It's Christmas time and you may be considering paying a Christmas bonus or providing a gift to your employees, for their hard work this year. Perhaps you may also have a celebratory party or event planned for your team. Here are a few tips to consider when planning and recording your Christmas festivities and giving.
Paying a Christmas Bonus:
Although paying a discretionary Christmas bonus does not seem like ordinary earnings, the ATO classes the bonus just like any other ordinary payment. This means that superannuation and PAYG withholding (tax) will be applicable to the bonus payment.
With this in mind, we suggest being very clear when communicating the after-tax amount of the bonus with staff. For example, a $500 bonus promised to a staff member can quickly turn into $350 in the hand once taxation is applied. Also, remember to factor in the superannuation cost (currently 10.5%) to the business when working out the bonus amounts.
Processing a Bonus in Xero: Christmas bonuses must be processed through Single Touch Payroll just like any other salary payment. We suggest running an unscheduled pay run to process the employee bonuses.
Remember to use a Bonuses and Commissions category pay item (or set one up in Xero Organisation Settings > Payroll Settings > Pay Items) to record the bonus on your employee's payslips. The bonus will be subject to PAYG withholding (tax) and superannuation.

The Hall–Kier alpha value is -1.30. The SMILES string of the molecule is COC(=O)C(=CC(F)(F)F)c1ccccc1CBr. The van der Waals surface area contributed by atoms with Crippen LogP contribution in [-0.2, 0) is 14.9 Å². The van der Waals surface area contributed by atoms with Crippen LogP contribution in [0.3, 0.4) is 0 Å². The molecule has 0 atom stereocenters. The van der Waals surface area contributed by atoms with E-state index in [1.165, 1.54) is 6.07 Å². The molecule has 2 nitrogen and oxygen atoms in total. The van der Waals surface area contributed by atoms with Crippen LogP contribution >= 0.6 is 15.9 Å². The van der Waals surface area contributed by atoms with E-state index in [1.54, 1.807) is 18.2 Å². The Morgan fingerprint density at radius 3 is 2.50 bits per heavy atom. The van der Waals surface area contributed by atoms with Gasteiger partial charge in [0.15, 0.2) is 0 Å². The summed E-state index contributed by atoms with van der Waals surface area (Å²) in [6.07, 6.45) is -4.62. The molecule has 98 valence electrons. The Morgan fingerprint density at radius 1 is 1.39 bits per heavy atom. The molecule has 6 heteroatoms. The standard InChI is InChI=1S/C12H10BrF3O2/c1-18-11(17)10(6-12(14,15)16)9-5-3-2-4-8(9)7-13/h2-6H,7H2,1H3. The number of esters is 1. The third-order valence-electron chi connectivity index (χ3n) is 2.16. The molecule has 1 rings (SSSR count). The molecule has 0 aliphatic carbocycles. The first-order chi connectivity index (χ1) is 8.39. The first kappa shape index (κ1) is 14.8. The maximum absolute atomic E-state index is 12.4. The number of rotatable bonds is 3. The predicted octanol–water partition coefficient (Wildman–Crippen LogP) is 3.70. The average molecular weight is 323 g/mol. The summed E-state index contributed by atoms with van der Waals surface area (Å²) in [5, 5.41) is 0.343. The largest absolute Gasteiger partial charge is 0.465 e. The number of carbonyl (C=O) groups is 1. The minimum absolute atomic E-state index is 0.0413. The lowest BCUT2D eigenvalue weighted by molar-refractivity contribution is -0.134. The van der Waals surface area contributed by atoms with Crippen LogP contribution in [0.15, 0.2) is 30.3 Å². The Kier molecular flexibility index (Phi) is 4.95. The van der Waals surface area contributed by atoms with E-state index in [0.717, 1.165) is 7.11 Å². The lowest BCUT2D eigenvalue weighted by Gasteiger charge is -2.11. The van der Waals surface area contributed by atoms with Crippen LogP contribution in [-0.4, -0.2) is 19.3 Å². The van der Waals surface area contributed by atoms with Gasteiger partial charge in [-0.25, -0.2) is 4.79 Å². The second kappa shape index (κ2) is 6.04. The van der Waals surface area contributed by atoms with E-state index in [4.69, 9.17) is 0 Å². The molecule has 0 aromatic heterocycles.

Gift Card or Gift: Gift cards and gifts are a popular choice at Christmas time and can be a more tax-effective way to thank your employees than a cash bonus. Occasional gift cards or gifts provided to employees that are under $300 in value are generally free from Fringe Benefits Tax (FBT) under an exemption called the "Minor and Infrequent Benefits Exemption".
Minor non-entertainment benefits (such as gifts, hampers and gift cards not related to entertainment experiences) may also be eligible for a tax deduction and GST credit.
Christmas parties are usually celebratory events involving food and or drinks and are considered an "entertainment" style event for FBT purposes.
If you spend more than $300 per person in providing the food, drink and entertainment for the party it is likely you will have triggered FBT at 47% unless an additional exemption applies. To ensure you stay away from FBT it is wise to ensure the per-person cost is less than $300 per person and falls under the "Minor and Infrequent Benefit Exemption". Partners of employees receive their own $300 threshold.
When recording the cost of the Christmas event in your accounting software please record the transaction as GST Free.
We wish you a safe and happy Christmas holiday season!